The Freeware Hall Of Fame

United States Myths - and their realities

By Rey Barry

"No Man is Above the Law"

Feel-good bullshit. Most public prosecutors, police chiefs, and high ranking officials are above laws they commonly enforce, make, or interpret. For example few things are as rare as someone in those posts being arrested for driving under the influence.

Many do it. When a patrolman stops their weaving vehicle, as a professional courtesy he drives or accompanies them home and there the matter ends.

Members of the US Congress and state legislators are similarly cut generous slack when their personal conduct jumps a legal fence.

While it's not beyond possibility that a high ranking member of the Washington bureaucracy or important staffers would be prosecuted for victimless crime, it happens only if there's political motivation behind it, or the press happens on it.

The illegal use of recreational drugs is common in Washington, as it is in the higher circles of state government.

Law enforcement doesn't want the heat that comes with prosecuting the powerful for minor felonies or misdemeanors. Taking political heat is above and beyond the call of duty and usually earns the opposite of a commendation. They get a reputation as too rigid to rely on or promote. There's always the threat the embarrassing enforcer will be eased out of his job.

At various times and places in the US only two crimes were sure to be prosecuted when the powerful committed them: spying and treason. Nothing else was certain. That's changed just a little. Today all murders and wrongful deaths are expected to be prosecuted as well.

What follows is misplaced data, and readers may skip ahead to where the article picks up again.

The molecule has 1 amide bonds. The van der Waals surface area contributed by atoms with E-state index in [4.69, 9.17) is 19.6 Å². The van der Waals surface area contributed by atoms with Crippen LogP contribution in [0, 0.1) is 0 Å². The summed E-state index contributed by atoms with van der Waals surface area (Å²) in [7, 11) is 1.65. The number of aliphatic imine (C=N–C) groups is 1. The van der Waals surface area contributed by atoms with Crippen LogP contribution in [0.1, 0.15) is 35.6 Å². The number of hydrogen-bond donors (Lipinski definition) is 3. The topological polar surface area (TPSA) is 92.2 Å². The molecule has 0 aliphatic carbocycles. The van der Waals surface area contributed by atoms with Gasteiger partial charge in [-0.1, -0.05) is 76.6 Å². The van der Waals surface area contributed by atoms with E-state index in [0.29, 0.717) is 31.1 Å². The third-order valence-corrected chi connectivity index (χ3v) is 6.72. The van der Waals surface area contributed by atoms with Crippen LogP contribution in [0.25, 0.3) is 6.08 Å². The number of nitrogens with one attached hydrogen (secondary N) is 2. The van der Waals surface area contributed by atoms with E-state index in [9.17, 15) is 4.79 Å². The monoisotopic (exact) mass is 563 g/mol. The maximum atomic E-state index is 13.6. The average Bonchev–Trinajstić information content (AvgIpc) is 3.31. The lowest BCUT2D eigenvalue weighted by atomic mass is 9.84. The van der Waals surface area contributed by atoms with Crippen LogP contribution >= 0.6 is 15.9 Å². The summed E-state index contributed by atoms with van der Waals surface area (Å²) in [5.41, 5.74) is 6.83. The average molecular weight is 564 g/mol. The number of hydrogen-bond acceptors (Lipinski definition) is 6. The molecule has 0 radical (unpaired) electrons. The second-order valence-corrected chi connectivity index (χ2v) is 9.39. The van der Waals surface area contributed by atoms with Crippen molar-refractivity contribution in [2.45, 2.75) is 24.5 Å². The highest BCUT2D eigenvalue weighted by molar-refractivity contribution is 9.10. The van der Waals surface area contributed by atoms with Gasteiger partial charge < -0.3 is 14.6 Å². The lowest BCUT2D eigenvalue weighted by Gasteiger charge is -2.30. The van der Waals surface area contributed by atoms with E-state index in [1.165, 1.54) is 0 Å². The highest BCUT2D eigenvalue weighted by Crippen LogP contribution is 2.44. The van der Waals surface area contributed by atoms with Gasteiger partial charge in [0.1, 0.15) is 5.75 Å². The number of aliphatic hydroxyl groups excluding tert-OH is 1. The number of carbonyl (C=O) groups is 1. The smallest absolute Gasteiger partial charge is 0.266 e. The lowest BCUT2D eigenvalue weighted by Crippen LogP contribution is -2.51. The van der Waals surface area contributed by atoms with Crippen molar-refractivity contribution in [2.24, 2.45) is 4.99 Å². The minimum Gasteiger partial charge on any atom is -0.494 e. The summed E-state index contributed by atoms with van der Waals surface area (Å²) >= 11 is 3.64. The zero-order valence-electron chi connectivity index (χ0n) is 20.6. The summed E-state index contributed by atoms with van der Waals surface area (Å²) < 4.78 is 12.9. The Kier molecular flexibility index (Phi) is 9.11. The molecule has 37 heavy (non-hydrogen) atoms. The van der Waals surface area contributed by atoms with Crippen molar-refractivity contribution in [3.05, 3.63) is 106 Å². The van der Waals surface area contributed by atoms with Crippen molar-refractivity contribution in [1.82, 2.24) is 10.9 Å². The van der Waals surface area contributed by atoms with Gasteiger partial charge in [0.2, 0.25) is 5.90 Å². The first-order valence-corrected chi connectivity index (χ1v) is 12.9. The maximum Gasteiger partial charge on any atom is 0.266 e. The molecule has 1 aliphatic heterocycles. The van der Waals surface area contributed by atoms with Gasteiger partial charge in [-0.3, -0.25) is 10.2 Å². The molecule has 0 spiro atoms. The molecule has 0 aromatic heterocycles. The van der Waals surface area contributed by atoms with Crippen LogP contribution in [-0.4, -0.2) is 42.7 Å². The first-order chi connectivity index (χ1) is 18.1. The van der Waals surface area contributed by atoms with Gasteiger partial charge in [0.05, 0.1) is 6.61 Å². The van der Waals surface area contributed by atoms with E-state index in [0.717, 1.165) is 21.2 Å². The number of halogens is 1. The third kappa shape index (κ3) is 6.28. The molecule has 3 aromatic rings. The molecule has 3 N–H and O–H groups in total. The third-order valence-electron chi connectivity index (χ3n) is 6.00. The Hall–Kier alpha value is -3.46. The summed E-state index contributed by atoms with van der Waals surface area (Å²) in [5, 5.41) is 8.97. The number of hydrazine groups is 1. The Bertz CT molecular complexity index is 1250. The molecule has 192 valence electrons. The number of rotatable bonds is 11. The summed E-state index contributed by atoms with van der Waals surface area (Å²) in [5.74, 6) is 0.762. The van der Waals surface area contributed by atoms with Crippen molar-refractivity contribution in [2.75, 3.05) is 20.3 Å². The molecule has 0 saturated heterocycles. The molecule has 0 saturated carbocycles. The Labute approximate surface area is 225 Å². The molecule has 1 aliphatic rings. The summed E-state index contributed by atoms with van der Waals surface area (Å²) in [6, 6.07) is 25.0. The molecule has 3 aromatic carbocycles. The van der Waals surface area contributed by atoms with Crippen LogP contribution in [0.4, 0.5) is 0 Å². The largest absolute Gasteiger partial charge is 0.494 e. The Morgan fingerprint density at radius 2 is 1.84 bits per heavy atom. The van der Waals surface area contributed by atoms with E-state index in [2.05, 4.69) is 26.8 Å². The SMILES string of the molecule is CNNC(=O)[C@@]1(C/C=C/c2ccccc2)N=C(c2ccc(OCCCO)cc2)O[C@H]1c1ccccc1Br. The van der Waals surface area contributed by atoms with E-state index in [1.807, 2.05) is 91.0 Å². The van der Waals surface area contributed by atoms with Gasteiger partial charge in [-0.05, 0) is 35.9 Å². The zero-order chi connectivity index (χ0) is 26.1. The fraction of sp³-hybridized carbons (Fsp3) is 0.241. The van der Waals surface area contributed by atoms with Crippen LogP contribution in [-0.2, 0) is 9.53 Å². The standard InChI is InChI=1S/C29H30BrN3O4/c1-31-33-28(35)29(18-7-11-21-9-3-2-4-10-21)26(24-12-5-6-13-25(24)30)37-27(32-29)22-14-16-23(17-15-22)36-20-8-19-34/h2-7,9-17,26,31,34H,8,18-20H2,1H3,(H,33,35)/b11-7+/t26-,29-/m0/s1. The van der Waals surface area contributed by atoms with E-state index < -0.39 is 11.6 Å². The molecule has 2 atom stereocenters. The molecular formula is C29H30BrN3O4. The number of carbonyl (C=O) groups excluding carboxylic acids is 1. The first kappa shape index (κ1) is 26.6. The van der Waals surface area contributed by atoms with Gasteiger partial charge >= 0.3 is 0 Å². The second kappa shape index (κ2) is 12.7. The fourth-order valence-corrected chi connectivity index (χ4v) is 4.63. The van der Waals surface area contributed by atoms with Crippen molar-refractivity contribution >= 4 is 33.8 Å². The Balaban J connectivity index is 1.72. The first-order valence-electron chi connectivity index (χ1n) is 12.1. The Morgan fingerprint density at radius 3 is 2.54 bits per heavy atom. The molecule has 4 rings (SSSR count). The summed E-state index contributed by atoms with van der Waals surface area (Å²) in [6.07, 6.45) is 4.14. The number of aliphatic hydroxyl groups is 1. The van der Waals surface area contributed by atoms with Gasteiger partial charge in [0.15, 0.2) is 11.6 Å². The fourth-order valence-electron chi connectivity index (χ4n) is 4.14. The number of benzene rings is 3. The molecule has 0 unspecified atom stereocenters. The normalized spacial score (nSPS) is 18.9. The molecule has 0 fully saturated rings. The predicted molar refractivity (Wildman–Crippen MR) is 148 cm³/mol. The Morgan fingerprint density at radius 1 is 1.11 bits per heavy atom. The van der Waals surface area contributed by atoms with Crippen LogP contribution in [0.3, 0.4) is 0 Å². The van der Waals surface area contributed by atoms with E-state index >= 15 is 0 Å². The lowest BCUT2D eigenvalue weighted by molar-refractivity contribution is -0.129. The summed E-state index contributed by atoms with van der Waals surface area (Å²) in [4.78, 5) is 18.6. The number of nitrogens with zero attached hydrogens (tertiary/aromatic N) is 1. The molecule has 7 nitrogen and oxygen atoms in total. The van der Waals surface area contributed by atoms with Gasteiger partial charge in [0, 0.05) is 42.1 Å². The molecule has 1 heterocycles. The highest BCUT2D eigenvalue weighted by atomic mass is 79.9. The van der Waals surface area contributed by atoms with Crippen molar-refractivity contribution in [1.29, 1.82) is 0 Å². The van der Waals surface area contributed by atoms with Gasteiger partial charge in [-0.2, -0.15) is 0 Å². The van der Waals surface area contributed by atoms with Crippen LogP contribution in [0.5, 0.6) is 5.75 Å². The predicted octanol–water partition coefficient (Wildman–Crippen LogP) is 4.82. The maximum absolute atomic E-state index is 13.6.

This was not true even as recently as 1923, President Warren Harding's era. Investigating a possible murder was optional then.

Harding's widow, Florence, had ample motive, means, and opportunity to poison him and was widely suspected of it. Nonetheless, law enforcement backed off and left the question to posterity. We the posterity can read the details here and more reports on this Google search.

Today, whether to follow up on crimes less than murder and wrongful death is a call made by department higher ups or the first law enforcers on the scene. They decide whether the powerful are or are not above the law.

It would be absurd to change that. As Dickens rightly noted, "the law is an ass" and unless we want to be ruled by an inflexible ass we must have intelligent human intervention.

Choose another?

Introduction - How these myths began
"The US separates church and state"
"Justice will triumph"
"We have self-government"
"You cannot be forced to incriminate yourself"
"Americans have free speech"
"Americans have free radio and TV"
"Corporate political contributions aren't bribery"
"The best is yet to come"
"Abner Doubleday originated baseball"

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